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The Honorable Jeff Sessions Attorney General U.S. Department of Justice

950 Pennsylvania Ave., N .W.

Washington, D.C. 20530

Dear Attorney General Sessions:


November 21, 2017

We write today regarding recent reports of collusion between franchise corporations and their subunits that may be suppressing workers' wages and job mobility. As you know, a competitive labor market is critical to the success of our economy. If our labor market is working efficiently, both workers and businesses benefit- workers from higher wages and businesses from more productive workers.

We are particularly concerned about the increasing use of collusive "no-poach" agreements between franchise companies (franchisors) and their franchise units (franchisees). In these agreements, franchisors prohibit franchisees from recruiting and hiring away workers currently employed by other franchisees affiliated with the franchisor. In some cases, they even preclude the hiring of individuals who have left the franchise for a period of time. 1 For example, as of 2016, none of the nearly 2,000 Jiffy Lube franchisees may hire an individual who is currently

employed- or was employed less than six months ago-at any other Jiffy Lube franchise. 2

These barriers serve to limit workers' ability to move freely among jobs and translate their productivity to higher wages and better benefits. More concerning, these agreements are forged between the franchisor and franchisee, meaning that workers are wholly unaware of the limits

imposed on their mobility.

In a new study, economists at Princeton University examined the franchise agreements of all

franchisors with at least 500 franchise units operating in the United States. They found that fully

58% of the

anti-competitive "no-poach" agreements. These agreements were especially common in low- wage and high-turnover industries, such as fast food. 3

156 largest franchiso rs operating around 340,000 franchise units used some form of

1 Krueger, A.B. & Ashenfe lter, 0 . "Theory and Evidence on Employer Collusion in the Franchise Sector" [working paper]. Princeton University & NBER (Sept. 2 8, 2017). Online at:

http ://dataspace. princeton.ed u/jsp ui/bitstream/88435/dspO 14fl 6c547g/3 /6 14.pdf.

2 Id.

3 Id.

The pervasive11ess of these practices, \Vhich undo11btedly restrict competition in the labor 1narket, is deeply concerning. The Depart1nent of Justice (tl1e "Department"), througl1 its role in enforcing federal antitrust laws, has a ctitical role to play in ensuring that antico1npetitive practices do not stifle 01tr labor market and prevent workers fron1 reaching their full eatuings potential.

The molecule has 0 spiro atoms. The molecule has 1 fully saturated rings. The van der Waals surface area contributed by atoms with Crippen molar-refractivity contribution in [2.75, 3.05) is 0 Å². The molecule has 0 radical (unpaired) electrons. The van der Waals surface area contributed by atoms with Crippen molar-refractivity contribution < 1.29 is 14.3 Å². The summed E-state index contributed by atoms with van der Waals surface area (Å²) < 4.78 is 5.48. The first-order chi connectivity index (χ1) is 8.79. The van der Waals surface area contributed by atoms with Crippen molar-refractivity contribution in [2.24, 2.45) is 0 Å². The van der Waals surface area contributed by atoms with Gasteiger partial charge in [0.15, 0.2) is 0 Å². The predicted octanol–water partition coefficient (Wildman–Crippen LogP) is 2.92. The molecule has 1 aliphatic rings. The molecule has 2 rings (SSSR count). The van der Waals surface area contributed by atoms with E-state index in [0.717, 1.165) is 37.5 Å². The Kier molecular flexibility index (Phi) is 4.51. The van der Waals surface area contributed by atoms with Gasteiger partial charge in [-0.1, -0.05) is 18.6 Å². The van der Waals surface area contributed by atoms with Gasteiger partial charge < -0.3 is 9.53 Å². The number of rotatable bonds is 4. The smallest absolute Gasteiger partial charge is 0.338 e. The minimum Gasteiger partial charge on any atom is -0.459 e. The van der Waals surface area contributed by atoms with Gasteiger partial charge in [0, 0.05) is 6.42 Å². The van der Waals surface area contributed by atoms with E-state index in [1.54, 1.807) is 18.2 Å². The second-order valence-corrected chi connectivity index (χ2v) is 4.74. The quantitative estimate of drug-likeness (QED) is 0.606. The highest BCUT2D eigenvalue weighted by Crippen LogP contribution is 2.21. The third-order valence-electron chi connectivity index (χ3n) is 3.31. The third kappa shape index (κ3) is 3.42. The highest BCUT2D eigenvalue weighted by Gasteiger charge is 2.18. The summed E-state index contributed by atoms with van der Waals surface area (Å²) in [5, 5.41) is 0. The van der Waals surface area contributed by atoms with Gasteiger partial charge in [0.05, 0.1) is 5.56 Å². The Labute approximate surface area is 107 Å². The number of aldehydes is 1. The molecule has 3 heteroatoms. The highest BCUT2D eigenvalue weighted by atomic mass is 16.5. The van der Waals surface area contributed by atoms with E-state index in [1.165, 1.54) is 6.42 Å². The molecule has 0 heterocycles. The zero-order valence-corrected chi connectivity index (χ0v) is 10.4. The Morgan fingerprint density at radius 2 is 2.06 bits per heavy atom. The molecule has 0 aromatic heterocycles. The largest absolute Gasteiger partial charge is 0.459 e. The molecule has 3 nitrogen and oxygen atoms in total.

We were pleased to see that in October of2016, the Department issued guidance 1naking it clear that '·no·poach'' agree1ne11ts a1no11g competitors arc violations of federal antitrust laws. In tl1e


Guida11ce"), it clarified that agreements an1ong employers "not to recruit ce11ain e1nployees" or


Guidance.for Hun1a11 Resource Pro_fessionals (the "October 2016

''to refuse to solicit or hire tl1at other eon1pany's employees (so-called '110-poaching' agreen1ents)" are likely illegal. 4 1'be Departn1ent also specified that such "no-poaching agree1nents" are per se illegal, meaning that an agreen1ent alone----even v-.rithout evidence of harm-is auto1natically u11lawful. The Guidance further stated that the Depart1nent intended to "proceed crin1inally against 11aked wage-iixi11g or no-poachi11g agreements" and niay "bring criminal, felony charges against the culpable participants in the agree1nent, including both

individuals and co1npanies" that have "agreed a1nong then1sc\\'CS

others' employees."

not to solicit or hire each


Despite this clear g11idancc, no-poach agree1ne111s continue to proliferate in franchise agree1nents, even tl1ough 111any franchise cotnpanies claim that they are not joint employers regarding their

francl1isees. In order to better lmderstand tl1e Deparllnent's efforts to con1bat collusive t10-poacl1 agree1nents, \Ve respectf1illy request tl1at )'OU a11swer the following questions by Dece1nber 11,



Does the Dcpart1nen1 believe tl1at the October 2016 Guidance applies to '·no-poach agrcen1ents" an1ong franchisees \Vithin a single corporate entity?


I-las the Departn1ent changed its position on


agreen1e11ts" articulated in the

October 2016 G11idance? If so, please describe any policy or guidance changes and

provide any docun1e11tation reflecting those changes.



Does the Department have any plans to revisit the October 2016 Guidance?


Is the Departn1ent currently i11vestigating the l1se of no-poach agreements in franchise agreen1ents? If so, ho\V mm1y active investigations are open?

5. Is the Departn1ent currently pursuing legal action against any franchisors for their ltse of

no-poach agree1nents? If so, please inch


a list and s11m1nary of each case.

' 1 "Antitrust Guidance for Hu1nan Resource Professionals." Depar/111ent ofJustice Antitrust Division & Federal Trade C'o1n111ission (Oct. 2016). Online at: hltps://\\'\V\!e/903511/down!oad. 'Id.

6. Does the Department believe that fu rther Cong ressional action is needed to curtail the use of collusive no-poach agreements? If so, please discuss any recommendations for Congressional action.

We loo k forward to worki ng with you to ensure that workers and businesses are competing on a level playing field. Thank you for your attention to this matter.


States Senator
States Senator
field. Thank you for your attention to this matter. Sincerely, States Senator ---~ ry A. Booker

---~ ry A. Booker Uni ted States Senator